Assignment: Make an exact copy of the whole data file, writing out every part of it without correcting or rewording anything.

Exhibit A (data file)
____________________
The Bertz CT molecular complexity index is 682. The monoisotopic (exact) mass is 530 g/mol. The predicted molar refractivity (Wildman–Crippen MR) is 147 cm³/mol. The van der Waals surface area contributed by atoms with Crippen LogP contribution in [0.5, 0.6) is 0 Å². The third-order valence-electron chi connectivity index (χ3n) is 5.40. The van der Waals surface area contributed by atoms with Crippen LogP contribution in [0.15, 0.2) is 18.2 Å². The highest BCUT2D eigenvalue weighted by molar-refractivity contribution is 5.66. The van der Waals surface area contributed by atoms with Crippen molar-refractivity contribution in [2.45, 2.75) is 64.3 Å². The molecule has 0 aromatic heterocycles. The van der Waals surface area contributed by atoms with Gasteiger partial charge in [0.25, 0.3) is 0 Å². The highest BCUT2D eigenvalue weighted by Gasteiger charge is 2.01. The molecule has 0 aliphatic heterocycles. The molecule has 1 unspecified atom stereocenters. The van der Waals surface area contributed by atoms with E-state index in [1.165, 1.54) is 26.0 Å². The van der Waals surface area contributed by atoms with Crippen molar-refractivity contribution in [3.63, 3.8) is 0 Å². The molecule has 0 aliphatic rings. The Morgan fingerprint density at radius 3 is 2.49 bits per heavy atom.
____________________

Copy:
The Bertz CT molecular complexity index is 682. The monoisotopic (exact) mass is 530 g/mol. The predicted molar refractivity (Wildman–Crippen MR) is 147 cm³/mol. The van der Waals surface area contributed by atoms with Crippen LogP contribution in [0.5, 0.6) is 0 Å². The third-order valence-electron chi connectivity index (χ3n) is 5.40. The van der Waals surface area contributed by atoms with Crippen LogP contribution in [0.15, 0.2) is 18.2 Å². The highest BCUT2D eigenvalue weighted by molar-refractivity contribution is 5.66. The van der Waals surface area contributed by atoms with Crippen molar-refractivity contribution in [2.45, 2.75) is 64.3 Å². The molecule has 0 aromatic heterocycles. The van der Waals surface area contributed by atoms with Gasteiger partial charge in [0.25, 0.3) is 0 Å². The highest BCUT2D eigenvalue weighted by Gasteiger charge is 2.01. The molecule has 0 aliphatic heterocycles. The molecule has 1 unspecified atom stereocenters. The van der Waals surface area contributed by atoms with E-state index in [1.165, 1.54) is 26.0 Å². The van der Waals surface area contributed by atoms with Crippen molar-refractivity contribution in [3.63, 3.8) is 0 Å². The molecule has 0 aliphatic rings. The Morgan fingerprint density at radius 3 is 2.49 bits per heavy atom.